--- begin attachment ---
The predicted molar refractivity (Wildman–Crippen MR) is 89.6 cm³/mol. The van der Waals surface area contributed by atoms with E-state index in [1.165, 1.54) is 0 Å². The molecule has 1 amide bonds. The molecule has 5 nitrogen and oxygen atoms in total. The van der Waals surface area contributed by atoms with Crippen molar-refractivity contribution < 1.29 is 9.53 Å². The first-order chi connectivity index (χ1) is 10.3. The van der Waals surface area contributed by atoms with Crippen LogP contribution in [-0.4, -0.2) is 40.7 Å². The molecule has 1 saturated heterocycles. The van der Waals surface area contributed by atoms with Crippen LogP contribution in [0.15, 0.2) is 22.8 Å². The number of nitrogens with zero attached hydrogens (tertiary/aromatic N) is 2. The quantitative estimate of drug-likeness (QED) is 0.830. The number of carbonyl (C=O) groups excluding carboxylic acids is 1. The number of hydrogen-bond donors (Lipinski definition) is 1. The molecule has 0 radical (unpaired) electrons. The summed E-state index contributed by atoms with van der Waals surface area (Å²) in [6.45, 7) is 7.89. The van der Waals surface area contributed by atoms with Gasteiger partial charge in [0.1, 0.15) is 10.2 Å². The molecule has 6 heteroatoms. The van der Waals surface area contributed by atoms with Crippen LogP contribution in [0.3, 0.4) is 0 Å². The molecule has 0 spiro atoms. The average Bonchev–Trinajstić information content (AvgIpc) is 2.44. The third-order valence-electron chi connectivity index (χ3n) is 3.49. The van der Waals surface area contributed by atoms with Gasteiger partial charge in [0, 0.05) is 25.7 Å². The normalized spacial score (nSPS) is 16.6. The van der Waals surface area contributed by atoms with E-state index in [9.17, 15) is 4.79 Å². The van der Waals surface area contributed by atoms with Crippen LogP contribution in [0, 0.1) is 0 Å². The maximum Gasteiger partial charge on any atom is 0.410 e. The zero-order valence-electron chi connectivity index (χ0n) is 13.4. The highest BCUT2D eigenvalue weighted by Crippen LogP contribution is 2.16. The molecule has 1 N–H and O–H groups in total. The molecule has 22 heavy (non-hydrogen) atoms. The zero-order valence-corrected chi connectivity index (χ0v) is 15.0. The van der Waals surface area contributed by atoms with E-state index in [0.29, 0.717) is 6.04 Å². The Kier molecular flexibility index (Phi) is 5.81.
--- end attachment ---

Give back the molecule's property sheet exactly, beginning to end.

The predicted molar refractivity (Wildman–Crippen MR) is 89.6 cm³/mol. The van der Waals surface area contributed by atoms with E-state index in [1.165, 1.54) is 0 Å². The molecule has 1 amide bonds. The molecule has 5 nitrogen and oxygen atoms in total. The van der Waals surface area contributed by atoms with Crippen molar-refractivity contribution < 1.29 is 9.53 Å². The first-order chi connectivity index (χ1) is 10.3. The van der Waals surface area contributed by atoms with Crippen LogP contribution in [-0.4, -0.2) is 40.7 Å². The molecule has 1 saturated heterocycles. The van der Waals surface area contributed by atoms with Crippen LogP contribution in [0.15, 0.2) is 22.8 Å². The number of nitrogens with zero attached hydrogens (tertiary/aromatic N) is 2. The quantitative estimate of drug-likeness (QED) is 0.830. The number of carbonyl (C=O) groups excluding carboxylic acids is 1. The number of hydrogen-bond donors (Lipinski definition) is 1. The molecule has 0 radical (unpaired) electrons. The summed E-state index contributed by atoms with van der Waals surface area (Å²) in [6.45, 7) is 7.89. The van der Waals surface area contributed by atoms with Gasteiger partial charge in [0.1, 0.15) is 10.2 Å². The molecule has 6 heteroatoms. The van der Waals surface area contributed by atoms with Crippen LogP contribution in [0.3, 0.4) is 0 Å². The molecule has 0 spiro atoms. The average Bonchev–Trinajstić information content (AvgIpc) is 2.44. The third-order valence-electron chi connectivity index (χ3n) is 3.49. The van der Waals surface area contributed by atoms with Gasteiger partial charge in [0, 0.05) is 25.7 Å². The normalized spacial score (nSPS) is 16.6. The van der Waals surface area contributed by atoms with E-state index in [9.17, 15) is 4.79 Å². The van der Waals surface area contributed by atoms with Crippen LogP contribution in [0, 0.1) is 0 Å². The maximum Gasteiger partial charge on any atom is 0.410 e. The zero-order valence-electron chi connectivity index (χ0n) is 13.4. The highest BCUT2D eigenvalue weighted by Crippen LogP contribution is 2.16. The molecule has 1 N–H and O–H groups in total. The molecule has 22 heavy (non-hydrogen) atoms. The zero-order valence-corrected chi connectivity index (χ0v) is 15.0. The van der Waals surface area contributed by atoms with E-state index in [0.29, 0.717) is 6.04 Å². The Kier molecular flexibility index (Phi) is 5.81.